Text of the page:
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Is Artificial Intelligence going to bring about an economic disruption?

Is Artificial Intelligence going to bring about an economic disruption?

By Prateek Lohiya

Capitology is capitalism using technology as a tool to grow the profits.

Is this really a word? The answer is not yet. And yet, the idea itself is disruptive. Over time, human capital will give way to technology and soon, there will be little need for humans.

Will there be any jobs left?

As per the recent study released at Davos, it is claimed that disruptive labour market changes, especially the rise of robots and artificial intelligence (AI), will result in a net loss of 5.1 million jobs over the next five years in 15 leading countries. Women will be the biggest losers as their jobs are often concentrated in low-growth or declining areas. These include sales, front office and administrative roles.

The recent increased attention on AI in the service industry presents a more alarming trend. This is especially harmful for growing economies, like India, where service industry accounts for almost 50% of its GDP. A recent study by HfS Research has said that nearly 6.4 lac “Low-Skilled” jobs in the IT sector will be lost to automation by 2021.

Carnegie India states that the real breakthrough in artificial intelligence is not any singular event but the impressive advances in artificial intelligence based computer programs. Now, they are at the point that they can learn and intelligently respond across a wide range of domains.

In his book, ‘The McDonaldization of Society’, George Reitzer notes that technological innovation under a hierarchical system soon results in “increased control and the replacement of human with non-human technology”. In fact, this is motivated by a desire for greater control, which relies on the need for profit-maximization.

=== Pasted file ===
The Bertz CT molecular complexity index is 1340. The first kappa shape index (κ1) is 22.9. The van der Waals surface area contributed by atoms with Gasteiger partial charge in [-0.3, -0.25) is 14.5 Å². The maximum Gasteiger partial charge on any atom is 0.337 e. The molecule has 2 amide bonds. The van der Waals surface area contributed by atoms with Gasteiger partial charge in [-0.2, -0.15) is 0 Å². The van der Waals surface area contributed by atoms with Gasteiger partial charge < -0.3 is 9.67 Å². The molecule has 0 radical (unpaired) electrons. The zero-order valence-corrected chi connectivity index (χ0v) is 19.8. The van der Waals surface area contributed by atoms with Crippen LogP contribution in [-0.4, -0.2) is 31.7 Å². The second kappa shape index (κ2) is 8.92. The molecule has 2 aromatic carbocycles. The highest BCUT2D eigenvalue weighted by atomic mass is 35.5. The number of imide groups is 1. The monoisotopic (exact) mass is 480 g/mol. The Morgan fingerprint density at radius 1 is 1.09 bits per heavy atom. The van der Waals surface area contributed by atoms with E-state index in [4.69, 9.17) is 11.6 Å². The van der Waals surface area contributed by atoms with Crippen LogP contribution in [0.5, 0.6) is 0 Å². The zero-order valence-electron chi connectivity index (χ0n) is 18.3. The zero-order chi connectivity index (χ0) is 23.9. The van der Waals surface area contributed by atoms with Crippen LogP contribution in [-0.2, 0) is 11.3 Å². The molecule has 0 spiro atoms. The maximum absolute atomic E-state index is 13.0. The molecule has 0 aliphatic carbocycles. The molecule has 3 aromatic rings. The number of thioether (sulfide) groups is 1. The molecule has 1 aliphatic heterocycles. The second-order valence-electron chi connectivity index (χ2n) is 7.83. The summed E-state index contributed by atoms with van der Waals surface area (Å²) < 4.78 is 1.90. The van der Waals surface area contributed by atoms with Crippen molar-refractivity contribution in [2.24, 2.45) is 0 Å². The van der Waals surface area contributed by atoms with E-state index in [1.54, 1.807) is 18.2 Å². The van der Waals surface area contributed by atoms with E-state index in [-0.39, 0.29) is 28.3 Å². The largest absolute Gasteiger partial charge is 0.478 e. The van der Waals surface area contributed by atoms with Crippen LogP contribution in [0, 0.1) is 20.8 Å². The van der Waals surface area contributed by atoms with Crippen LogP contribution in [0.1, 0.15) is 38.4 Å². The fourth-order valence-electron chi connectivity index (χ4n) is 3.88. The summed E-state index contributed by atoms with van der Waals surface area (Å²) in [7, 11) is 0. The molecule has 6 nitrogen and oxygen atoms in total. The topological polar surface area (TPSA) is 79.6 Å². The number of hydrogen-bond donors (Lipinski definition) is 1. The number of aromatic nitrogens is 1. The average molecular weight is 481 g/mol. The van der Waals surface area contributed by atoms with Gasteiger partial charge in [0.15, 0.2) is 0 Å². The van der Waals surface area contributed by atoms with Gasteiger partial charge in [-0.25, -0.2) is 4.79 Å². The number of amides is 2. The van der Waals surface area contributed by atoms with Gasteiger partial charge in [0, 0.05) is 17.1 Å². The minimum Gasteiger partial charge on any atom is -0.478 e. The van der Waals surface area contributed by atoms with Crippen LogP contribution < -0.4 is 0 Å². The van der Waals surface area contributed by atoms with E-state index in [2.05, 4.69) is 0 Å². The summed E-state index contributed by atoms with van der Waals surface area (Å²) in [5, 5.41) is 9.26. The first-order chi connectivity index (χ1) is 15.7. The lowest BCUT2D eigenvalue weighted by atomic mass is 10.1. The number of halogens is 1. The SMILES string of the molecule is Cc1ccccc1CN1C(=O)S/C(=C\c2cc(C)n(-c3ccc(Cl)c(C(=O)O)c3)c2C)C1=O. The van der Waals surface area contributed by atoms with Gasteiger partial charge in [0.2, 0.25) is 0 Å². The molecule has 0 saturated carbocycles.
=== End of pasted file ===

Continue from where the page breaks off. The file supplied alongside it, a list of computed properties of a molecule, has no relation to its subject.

With a changing economic environment, it will be a doomsday scenario, not only for economists but also for the politicians.

Millions of people will be jobless. This is the issue that will be faced by the future policy makers, but, it’s going to come too soon for everyone’s comfort.

Dependent on Artificial Intelligence

The more AI penetrates in our daily lives, the more humans will become dependent on it. Further, this will become the selling point for a capitalist to derive higher profits. From air conditioners to air purifiers, all becoming ‘smart’, more and more companies are using it as a USP to lure customers.

Artificial Intelligence

Stock Market decisions are already being taken by computers. | Source: BBC

Thus, AI is not only making inroads in the process of creation, but also, in the process of selling. We sell the idea of automation to the customers and project it as something far superior to human creation.

Thus, the more the system becomes intelligent, the greater is the number of people who become redundant.

Stock market decisions are already being taken by computers. Here, trillions of dollars get traded daily on the basis of software. This is the next step of AI evolution, where a majority of financial decisions are taken by computers. With machine learning, the algorithms will re-write themselves and become even more efficient. A capitalist wants ever greater returns and it’s the job of computers to generate those returns. After all, the shareholders need more than they have invested. Thus, the more the system becomes intelligent, the greater is the number of people who become redundant.

The majority will suffer

It can be argued that if there will be no jobs, there will be no money for the consumers to spend and it will lead the death of capitalism. But as Keynes said “In the long run we are all dead,” and thus, the capitalist will see the short term impact. The long run result will not affect the decision-making of the capitalist.

In the end, a few will become rich and the majority will be worse off.

It will be the most gruesome face of capitalism, which we are now trying to name as capitology.

We can’t stop this juggernaut and neither can we reduce its speed, we can only sit and watch for the disruption to take place.


Prateek Lohiya works with Sumitomo Corporation in the Risk Management Department.
Featured Image Source: Tech Emergence
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